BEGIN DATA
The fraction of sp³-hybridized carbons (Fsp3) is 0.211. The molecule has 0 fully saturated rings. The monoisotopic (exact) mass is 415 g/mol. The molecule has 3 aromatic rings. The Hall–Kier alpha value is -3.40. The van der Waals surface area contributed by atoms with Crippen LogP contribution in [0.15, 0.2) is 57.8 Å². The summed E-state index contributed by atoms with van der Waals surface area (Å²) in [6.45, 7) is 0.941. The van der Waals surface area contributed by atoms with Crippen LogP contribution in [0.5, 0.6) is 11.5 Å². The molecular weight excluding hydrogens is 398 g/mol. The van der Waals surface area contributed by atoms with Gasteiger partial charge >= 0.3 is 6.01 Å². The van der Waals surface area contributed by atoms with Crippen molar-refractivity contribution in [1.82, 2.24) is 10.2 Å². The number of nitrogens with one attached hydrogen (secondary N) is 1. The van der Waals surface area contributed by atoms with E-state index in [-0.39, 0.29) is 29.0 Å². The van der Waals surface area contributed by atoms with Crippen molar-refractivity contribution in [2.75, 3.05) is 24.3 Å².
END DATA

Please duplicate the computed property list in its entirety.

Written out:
The fraction of sp³-hybridized carbons (Fsp3) is 0.211. The molecule has 0 fully saturated rings. The monoisotopic (exact) mass is 415 g/mol. The molecule has 3 aromatic rings. The Hall–Kier alpha value is -3.40. The van der Waals surface area contributed by atoms with Crippen LogP contribution in [0.15, 0.2) is 57.8 Å². The summed E-state index contributed by atoms with van der Waals surface area (Å²) in [6.45, 7) is 0.941. The van der Waals surface area contributed by atoms with Crippen LogP contribution in [0.5, 0.6) is 11.5 Å². The molecular weight excluding hydrogens is 398 g/mol. The van der Waals surface area contributed by atoms with Gasteiger partial charge >= 0.3 is 6.01 Å². The van der Waals surface area contributed by atoms with Crippen molar-refractivity contribution in [1.82, 2.24) is 10.2 Å². The number of nitrogens with one attached hydrogen (secondary N) is 1. The van der Waals surface area contributed by atoms with E-state index in [-0.39, 0.29) is 29.0 Å². The van der Waals surface area contributed by atoms with Crippen molar-refractivity contribution in [2.75, 3.05) is 24.3 Å².